Photos provided

North American Delegation Explores Shale Development

The group talks about shale policy and regulation with John Ryder, director of the Bureau of District Oil & Gas Operations for the Pennsylvania Department of Environmental Protection.

Visitors, representing commissioners and staff from New Brunswick and the Newfoundland and Labrador Hydraulic Fracturing Panel gather with Thomas B. Murphy, director of Penn State’s Marcellus Center for Outreach and Research. (Also helping to host the group was David C. Pistner, director of special projects for Workforce Development & Continuing Education at Penn College.)

A group of Canadian commissioners and panel members from New Brunswick, Newfoundland and Labrador visited Penn College and regional gas-related sites on Monday and Tuesday to meet with key stakeholders on the workforce, economic, legislative and regulatory impacts of shale development.  The delegation met with Penn State, Penn College Workforce Development & Continuing Education, county and state representatives on Monday, followed by regional tours to see shale gas operations.

State Legislator Gets to Know Penn College During Campus Visit

Sens. Vogel (center) and Yaw (right) talk with David R. Cotner, dean of industrial, computing and engineering technologies, in the college's welding laboratory.

Brass candlesticks pique the lawmakers' interest during a stop in the automated manufacturing lab.

Vogel gets behind the wheel of a 1929 Duesenberg Model J Victoria, powered by a Lycoming engine and being restored by Penn College students – including Ian M. Bachleda, of Schaefferstown – for the William E. Swigart Jr. Automobile Museum in Huntingdon.

State Sen. Elder Vogel Jr., whose 47th District encompasses Lawrence County and parts of Beaver and Butler counties, got acquainted with Penn College during a tour of main campus Wednesday afternoon. A legislator since 2009, Vogel chairs the Agriculture & Rural Affairs Committee, and is a member of the Appropriations, Banking & Insurance, Communications & Technology, Environmental Resources & Energy, Local Government, and Majority Policy committees. Accompanied by state Sen. Gene Yaw (chairman of the college’s board of directors) and members of the administration, among others, Vogel got a close look at instructional areas for welding, automated manufacturing, collision repair, automotive restoration, and mechatronics. He also visited a natural gas wellhead used by ShaleNET U.S. in the Center for Business & Workforce Development.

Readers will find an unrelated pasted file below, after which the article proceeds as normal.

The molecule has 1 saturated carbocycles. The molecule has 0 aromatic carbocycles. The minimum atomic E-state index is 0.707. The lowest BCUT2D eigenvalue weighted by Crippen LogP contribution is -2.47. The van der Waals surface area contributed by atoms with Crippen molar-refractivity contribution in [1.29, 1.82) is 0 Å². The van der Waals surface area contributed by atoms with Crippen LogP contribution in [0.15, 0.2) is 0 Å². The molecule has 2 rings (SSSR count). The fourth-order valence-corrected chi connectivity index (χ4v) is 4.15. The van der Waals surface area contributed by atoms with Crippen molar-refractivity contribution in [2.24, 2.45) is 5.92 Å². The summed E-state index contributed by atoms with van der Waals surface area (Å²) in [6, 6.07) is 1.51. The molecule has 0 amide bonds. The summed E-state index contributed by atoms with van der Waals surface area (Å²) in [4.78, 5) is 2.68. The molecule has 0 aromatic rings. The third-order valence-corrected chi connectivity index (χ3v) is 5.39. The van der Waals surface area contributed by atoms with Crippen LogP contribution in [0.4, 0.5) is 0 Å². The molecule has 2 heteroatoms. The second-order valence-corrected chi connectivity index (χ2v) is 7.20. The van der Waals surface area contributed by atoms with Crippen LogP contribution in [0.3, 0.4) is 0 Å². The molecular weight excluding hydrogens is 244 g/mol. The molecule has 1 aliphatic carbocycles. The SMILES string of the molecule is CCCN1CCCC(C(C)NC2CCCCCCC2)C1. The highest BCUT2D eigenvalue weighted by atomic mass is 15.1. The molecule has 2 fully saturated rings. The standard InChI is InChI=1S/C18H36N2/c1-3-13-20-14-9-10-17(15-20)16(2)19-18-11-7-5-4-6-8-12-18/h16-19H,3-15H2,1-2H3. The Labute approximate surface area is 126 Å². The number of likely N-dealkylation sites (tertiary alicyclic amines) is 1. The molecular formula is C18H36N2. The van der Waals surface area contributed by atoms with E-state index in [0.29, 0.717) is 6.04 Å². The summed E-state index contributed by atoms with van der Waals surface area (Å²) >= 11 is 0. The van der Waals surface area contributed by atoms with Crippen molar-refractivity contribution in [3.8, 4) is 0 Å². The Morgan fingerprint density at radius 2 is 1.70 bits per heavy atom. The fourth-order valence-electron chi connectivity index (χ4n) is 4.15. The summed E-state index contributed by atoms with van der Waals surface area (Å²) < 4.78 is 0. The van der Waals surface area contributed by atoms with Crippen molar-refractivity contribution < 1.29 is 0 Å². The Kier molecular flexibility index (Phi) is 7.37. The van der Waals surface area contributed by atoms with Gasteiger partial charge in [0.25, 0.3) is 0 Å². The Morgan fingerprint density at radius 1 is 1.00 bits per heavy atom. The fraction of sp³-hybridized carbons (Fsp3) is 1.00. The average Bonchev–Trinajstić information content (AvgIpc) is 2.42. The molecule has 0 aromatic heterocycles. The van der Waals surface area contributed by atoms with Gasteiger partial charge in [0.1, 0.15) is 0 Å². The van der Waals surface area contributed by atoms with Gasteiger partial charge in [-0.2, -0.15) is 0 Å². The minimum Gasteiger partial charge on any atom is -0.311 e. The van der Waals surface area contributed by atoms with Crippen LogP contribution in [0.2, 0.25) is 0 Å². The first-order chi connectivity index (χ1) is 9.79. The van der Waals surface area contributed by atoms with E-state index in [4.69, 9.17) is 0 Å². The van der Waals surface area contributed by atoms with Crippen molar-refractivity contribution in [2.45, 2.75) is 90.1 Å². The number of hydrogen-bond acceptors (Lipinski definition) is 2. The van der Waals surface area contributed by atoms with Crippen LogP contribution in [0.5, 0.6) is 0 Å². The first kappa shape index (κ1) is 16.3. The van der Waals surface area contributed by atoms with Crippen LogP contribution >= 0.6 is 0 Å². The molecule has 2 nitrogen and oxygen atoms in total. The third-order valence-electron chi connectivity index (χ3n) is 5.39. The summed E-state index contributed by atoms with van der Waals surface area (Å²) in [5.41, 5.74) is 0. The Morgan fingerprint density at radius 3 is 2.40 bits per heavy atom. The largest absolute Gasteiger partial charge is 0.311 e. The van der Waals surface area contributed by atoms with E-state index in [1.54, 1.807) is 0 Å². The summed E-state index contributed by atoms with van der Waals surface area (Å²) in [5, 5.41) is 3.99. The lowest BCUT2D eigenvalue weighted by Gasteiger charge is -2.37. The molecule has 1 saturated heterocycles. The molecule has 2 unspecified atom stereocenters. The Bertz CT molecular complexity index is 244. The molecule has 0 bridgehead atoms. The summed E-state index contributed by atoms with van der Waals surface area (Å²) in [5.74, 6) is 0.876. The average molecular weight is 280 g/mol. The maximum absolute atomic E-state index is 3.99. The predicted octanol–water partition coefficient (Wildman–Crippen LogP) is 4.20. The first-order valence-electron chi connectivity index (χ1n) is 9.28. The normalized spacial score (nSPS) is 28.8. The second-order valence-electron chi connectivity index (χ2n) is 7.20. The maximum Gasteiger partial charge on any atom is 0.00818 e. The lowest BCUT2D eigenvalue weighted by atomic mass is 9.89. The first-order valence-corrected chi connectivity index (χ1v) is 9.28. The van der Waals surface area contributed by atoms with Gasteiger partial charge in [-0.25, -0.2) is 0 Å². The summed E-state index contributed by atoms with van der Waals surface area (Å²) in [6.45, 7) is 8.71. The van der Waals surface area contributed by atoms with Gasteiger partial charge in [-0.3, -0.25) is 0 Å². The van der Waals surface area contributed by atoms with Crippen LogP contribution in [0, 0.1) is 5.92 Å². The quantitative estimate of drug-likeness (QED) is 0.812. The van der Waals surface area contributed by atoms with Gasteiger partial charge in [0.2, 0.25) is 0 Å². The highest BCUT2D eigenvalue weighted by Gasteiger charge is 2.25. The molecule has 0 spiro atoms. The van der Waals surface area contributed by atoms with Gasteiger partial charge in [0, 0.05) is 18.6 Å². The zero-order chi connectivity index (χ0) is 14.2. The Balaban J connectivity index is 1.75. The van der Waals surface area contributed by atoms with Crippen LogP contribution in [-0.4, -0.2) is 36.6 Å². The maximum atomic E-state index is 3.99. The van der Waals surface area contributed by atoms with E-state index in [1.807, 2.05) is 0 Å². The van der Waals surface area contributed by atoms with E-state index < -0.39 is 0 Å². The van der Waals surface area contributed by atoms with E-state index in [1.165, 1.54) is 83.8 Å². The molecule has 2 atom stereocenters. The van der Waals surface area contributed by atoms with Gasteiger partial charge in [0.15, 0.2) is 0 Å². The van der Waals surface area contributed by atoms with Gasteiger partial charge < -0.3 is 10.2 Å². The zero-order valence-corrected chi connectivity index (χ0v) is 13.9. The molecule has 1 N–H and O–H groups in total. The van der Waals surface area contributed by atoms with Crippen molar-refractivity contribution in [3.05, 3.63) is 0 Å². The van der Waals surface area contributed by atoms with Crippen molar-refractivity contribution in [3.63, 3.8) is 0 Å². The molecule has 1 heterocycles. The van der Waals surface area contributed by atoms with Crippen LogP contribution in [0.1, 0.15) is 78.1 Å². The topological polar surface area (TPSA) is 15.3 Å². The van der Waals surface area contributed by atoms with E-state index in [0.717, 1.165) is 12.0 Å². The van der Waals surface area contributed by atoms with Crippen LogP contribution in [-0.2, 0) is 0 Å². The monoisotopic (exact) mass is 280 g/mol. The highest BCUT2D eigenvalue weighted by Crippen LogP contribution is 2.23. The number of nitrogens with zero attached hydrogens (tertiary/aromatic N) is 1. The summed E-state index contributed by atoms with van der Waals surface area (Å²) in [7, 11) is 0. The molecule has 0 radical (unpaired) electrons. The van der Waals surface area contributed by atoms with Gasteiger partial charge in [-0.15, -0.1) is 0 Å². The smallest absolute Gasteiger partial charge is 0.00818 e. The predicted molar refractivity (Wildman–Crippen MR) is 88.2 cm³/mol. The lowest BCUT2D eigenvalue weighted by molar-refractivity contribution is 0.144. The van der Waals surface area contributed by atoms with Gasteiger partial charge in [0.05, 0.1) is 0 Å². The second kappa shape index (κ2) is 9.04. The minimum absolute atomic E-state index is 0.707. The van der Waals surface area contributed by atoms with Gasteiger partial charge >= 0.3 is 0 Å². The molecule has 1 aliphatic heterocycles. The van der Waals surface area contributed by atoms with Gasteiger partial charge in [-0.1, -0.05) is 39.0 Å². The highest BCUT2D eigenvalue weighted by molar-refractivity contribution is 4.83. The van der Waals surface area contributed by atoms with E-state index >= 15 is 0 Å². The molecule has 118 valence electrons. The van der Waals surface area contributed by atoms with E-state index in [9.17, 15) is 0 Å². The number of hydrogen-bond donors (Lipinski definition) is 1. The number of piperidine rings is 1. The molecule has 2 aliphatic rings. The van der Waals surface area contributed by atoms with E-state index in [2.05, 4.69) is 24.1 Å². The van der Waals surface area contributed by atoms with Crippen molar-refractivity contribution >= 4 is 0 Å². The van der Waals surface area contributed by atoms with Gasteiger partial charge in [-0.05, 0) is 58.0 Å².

College Co-Hosts Recruitment Event for Potential CDL Students

Pamela Mix, secretary to the ESC executive director and assistant dean of transportation and natural resources technologies, takes the wheel of the simulator.

Friendly greeters (from left) are Jim Patterson, CTS director; Carla Rhone, program support specialist, Shale TEC; and Hadly Ransom, intensive workforce specialist, PA CareerLink Lycoming County.

CTS' simulator, inside a trailer parked outside, awaits Open House attendees.

Kevin Cromley and Kathy Pentz, local CTS instructors for Penn College CDL classes

A CDL Open House, held Thursday to attract students into Penn College’s Commercial Driver’s License program, was co-hosted at the Schneebeli Earth Science Center by Workforce Development & Continuing Education and the Center for Transportation Safety. CTS brought a simulated rig to the event so that potential students could experience driving a tractor-trailer; a skid steer was also on hand to let participants practice vehicle control. WDCE, which contracts with CTS to provide CDL Class A training at the college’s Energy Technology Education Center site along Route 15 near Allenwood, hopes to add Class B and CDL Refresher Safe Driving courses to its portfolio.